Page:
22 April 2010


I’ve been on Facebook for a couple of years now. It’s a great way of keeping up with what family and friends are doing – always assuming that they post messages every now and again.

I don’t play these games like Farmville or take part in the quizzes, it’s quite simply a way of keeping up with people on a regular basis but the other day I made an exception and joined the group, ‘No, I will not pay £3.99 a month to use Facebook from July 9th 2010’.

And then it clicked.

The previous week I’d been reading that Facebook as a business, was worth between $10 billion and $15 billion. How could this be – there’s virtually no advertising on the site? Apparently there some but I’ve never seen any. OK – you can buy ‘credits’ and make virtual gifts to friends etc but do you know anybody who’s bought credits? And Facebook is not like Linkedin, the business oriented contact web site, where you can pay a premium to be able to contact other users and of course Linkedin being a business site has quite a few adverts. So how does Facebook work? And where do the ‘owners’ get their money from to be able to afford the huge banks of computer servers which allow Facebook to work? Who funds the computers who allow between 200 and 400 million users to contact each other?

First some background – Facebook was developed by some (US) Harvard students back in 2004. Sounds strange – ‘back in 2004’ – it’s only 6 years ago!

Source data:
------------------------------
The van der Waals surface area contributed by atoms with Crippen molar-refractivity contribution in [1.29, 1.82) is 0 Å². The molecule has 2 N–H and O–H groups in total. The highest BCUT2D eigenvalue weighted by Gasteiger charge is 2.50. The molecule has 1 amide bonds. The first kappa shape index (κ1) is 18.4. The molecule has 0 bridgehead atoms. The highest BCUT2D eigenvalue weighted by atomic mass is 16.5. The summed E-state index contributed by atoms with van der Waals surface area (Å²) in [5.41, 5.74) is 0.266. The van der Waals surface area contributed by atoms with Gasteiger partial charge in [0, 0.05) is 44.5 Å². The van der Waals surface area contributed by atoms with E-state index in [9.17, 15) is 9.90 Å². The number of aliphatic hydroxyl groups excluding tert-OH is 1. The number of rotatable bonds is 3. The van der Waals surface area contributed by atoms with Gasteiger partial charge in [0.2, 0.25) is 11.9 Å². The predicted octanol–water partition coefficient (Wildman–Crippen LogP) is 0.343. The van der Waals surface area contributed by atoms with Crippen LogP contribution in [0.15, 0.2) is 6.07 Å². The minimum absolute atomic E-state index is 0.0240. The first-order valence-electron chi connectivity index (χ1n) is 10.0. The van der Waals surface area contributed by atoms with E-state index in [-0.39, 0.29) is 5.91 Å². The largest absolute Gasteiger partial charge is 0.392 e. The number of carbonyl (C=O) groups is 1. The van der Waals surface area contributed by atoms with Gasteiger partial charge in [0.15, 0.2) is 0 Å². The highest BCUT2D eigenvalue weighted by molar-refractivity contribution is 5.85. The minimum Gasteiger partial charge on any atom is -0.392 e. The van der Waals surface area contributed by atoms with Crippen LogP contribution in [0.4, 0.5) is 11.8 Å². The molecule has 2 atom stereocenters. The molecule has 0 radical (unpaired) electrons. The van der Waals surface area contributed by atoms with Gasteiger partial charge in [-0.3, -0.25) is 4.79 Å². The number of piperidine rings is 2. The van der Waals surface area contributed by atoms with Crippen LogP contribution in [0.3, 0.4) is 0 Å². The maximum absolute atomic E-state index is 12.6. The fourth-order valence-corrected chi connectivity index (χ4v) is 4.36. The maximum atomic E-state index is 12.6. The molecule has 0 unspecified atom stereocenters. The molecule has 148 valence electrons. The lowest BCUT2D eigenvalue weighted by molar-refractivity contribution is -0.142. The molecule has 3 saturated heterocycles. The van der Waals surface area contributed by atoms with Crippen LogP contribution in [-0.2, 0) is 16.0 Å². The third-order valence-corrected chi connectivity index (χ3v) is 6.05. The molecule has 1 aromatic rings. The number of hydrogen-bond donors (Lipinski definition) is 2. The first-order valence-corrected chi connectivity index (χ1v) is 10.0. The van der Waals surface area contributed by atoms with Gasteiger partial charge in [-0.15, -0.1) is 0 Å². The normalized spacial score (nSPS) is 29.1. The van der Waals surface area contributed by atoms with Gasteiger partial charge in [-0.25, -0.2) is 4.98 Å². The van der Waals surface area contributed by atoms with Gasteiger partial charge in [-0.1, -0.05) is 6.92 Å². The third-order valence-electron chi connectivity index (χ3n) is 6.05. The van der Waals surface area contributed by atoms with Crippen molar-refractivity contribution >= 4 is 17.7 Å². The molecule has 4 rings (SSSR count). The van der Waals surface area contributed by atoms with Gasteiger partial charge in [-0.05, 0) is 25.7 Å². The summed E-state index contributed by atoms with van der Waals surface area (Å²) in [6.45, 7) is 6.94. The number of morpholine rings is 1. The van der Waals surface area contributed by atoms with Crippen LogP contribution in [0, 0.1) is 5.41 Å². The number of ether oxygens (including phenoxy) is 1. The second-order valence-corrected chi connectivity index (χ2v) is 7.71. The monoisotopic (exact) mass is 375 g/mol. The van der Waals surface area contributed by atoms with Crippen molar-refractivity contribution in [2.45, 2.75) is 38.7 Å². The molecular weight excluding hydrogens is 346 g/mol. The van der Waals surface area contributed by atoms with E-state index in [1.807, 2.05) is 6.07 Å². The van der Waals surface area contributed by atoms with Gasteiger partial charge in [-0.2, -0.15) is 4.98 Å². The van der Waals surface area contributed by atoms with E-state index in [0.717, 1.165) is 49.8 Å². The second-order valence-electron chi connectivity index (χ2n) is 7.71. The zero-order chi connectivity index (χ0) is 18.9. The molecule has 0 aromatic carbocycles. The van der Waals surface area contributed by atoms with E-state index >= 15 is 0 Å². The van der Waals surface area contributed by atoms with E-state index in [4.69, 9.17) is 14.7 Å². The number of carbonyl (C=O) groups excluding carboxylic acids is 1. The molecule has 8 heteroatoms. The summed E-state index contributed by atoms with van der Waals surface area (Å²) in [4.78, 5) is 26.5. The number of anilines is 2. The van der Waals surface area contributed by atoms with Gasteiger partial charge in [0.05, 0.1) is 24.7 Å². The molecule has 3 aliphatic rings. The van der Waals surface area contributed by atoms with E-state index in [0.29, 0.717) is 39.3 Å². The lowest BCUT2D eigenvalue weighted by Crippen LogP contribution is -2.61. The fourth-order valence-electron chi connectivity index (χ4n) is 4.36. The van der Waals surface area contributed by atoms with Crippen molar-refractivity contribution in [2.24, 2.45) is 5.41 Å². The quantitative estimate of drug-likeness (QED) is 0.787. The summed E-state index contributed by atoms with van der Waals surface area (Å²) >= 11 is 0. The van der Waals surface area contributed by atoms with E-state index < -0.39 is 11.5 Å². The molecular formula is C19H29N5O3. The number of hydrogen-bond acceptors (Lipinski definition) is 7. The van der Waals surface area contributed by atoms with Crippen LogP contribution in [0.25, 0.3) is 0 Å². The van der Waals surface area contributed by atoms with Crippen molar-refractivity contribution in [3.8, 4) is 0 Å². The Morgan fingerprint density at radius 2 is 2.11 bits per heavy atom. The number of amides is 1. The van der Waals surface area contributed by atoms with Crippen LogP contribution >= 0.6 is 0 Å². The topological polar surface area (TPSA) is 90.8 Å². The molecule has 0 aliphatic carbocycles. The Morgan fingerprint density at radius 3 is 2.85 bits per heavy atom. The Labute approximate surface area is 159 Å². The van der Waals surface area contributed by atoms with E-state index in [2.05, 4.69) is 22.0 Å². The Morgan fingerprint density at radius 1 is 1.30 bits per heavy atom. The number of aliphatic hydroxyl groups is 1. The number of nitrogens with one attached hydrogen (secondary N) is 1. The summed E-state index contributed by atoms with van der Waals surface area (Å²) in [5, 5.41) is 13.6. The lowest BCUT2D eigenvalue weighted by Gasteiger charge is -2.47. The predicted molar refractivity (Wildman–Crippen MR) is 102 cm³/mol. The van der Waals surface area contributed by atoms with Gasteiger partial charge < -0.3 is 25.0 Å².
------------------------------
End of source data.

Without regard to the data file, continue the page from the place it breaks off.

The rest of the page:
Mark Zuckerberg, the current CEO and co-founder was always the strategist and leading light of Facebook but apparently the idea had already been thought of by the ‘Winklevoss’ twins, a couple of other Harvard students who didn’t quite possess Zuckerberg’s technical abilities and never quite developed their idea.

The story goes, that when challenged about ‘stealing’ their idea, Zuckerberg paid the twins $65 million (between them) and off they went to become graduates again and row for Oxford in the University Boat Race this year. By the way – they lost!

So where did Zuckerberg get the $65 million from and where does the on-going funding come from to keep the 200-400 million users exchanging pleasantries?

It seems that some ‘low-profile’ investors have been pumping money into the company in the expectation that one day, Facebook will float on the stock market and make them even richer than they are today.

And then of course, we find that Facebook now plan to charge it’s users anywhere between £3.99 and $14 a month although Zuckerberg denies this. So let’s say after the charges start there’s only 50 million users left on the site and that the charge is a ‘piffling’ $5 a month. That’s $250 million a month or a whopping $3 billion a year. Bingo !

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